Present: SEC: Vice Chair Jim Tiles, Noel Kent, Bill Lampe, Barry Raleigh, Martha Staff and Robert Valliant
Absent: Robert Bley-Vroman
Senate Secretary Charlotte Mitsutani was present.
Approved with minor corrections.
Regarding the UARC vote, no petition to send it to the Congress has been received. Someone in PBRC may be trying to put one together.
The Chair of COR, David Duffy, has forwarded a resolution to the SEC to present to the Faculty Senate meeting on Dec. 7. It has not yet received majority support within COR, and COR won't meet again before the Senate meeting.
The researchers are worried that the faculty, the Faculty Senate or SEC is trying to become an oversight body for research proposals. They find this threatening and misguided.
Kent suggested that some oversight is warranted. The researchers should not be given a blank check for just any project. He expressed concern about threats to safety, to the environment, etc.
Raleigh said that he was concerned about the question of academic freedom --- even before he joined the SEC. He was concerned about how the faculty treat each other. Not how the administration treats the faculty.
Tiles said that Chair Bley-Vroman was looking for damage containment, that it was a question of civility, not academic freedom. He pointed to the Faculty Senate's 2002 resolution on academic freedom.
Lampe felt that there was too much over-reaction to the UARC vote.
Raleigh said that he sees it as a case of the many against the few and that is the problem. During the various debates, not just those in the Senate there was a great deal of intimidating behavior. He noted that very few researchers would ultimately have benefited from the UARC. Perhaps four or five would have received funding. Most of the people would be on soft money.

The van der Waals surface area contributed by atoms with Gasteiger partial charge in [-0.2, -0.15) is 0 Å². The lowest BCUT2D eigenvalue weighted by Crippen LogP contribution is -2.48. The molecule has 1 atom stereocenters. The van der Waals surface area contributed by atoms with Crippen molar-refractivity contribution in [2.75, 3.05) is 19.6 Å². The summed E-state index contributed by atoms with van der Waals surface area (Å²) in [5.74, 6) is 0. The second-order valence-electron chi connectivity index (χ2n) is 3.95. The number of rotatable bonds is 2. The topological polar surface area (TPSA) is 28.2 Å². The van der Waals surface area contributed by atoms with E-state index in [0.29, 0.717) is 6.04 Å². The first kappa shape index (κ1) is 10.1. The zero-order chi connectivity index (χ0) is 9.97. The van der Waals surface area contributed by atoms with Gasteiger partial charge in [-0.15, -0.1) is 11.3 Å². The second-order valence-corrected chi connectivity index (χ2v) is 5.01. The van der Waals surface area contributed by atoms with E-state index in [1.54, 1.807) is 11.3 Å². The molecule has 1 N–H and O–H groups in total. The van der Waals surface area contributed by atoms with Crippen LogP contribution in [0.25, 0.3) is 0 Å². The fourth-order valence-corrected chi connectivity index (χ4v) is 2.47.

Kent said that the UARC opposition weren't the only ones doing the intimidating. He cited several cases of VCR Gary Ostrander's statements as examples of intimidating behavior by the administration.
Raleigh said that the UHARI email traffic showed that the UHARI members felt a general hostility toward science on the campus. This was the case even before UARC was proposed. UARC was simply a flashpoint. He also felt that some statement would be welcomed by the researchers. He felt that the COR resolution was not satisfactory and that it should be sent back to COR for rewriting.
There was general agreement that the resolution should go back to COR.
Raleigh added that if colleagues can deny academic freedom, the general faculty should find that cause for concern. Now a technique has been found to persuade the Board of Regents to deny funding. He pointed out the similarity of JIMAR (Joint Institute for Marine & Atmospheric Research) to UARC.
Tiles disagreed and said that there was a whole body of law that applied to UARC. That made the two very different things.
Kent said that he realized that most people thought that the next logical step would be to continue the struggle to get all DoD funding off campus. However, the group of people that he worked with to help defeat UARC --- Beverly Keever, Ruth Dawson, Kathy Ferguson, etc --- had no intention of going down that path. They had other fights to fight.
Raleigh said that the previous administration had simply bungled the entire matter.
Lampe, pulling the discussion back to the email from Chair Bley-Vroman who is in Vietnam, said that the SEC should not make any statement asserting ``what we don't want to do'', and that any statement should come from the SEC not the Senate.
Kent commented that VCR Ostrander had misstated the benefits of the UARC many times. Perhaps a more dispassionate person would have admitted that he couldn't deliver all that had been promised.
The committee decided to send the resolution back to COR.
The committee decided to remove the second ``whereas'' clause:
Resolved, That the Manoa Faculty Senate respectfully urges that an adequate portion of the projected State of Hawaii budget surplus be used to address repair and maintenance of UH campus physical plants, and further, that repair and maintenance projects funded in this manner incorporate facility upgrades and designs that reduce consumption of vital water and energy resources.
The Committee discussed several clauses and decided that rather than remove them now, amendment would be made at the Senate meeting.
Staff pointed out that there was no longer an INS. That agency had been abolished. The current office handling immigration was the US CIS (Citizenship & Immigration Service).
The meeting adjourned at 4:10pm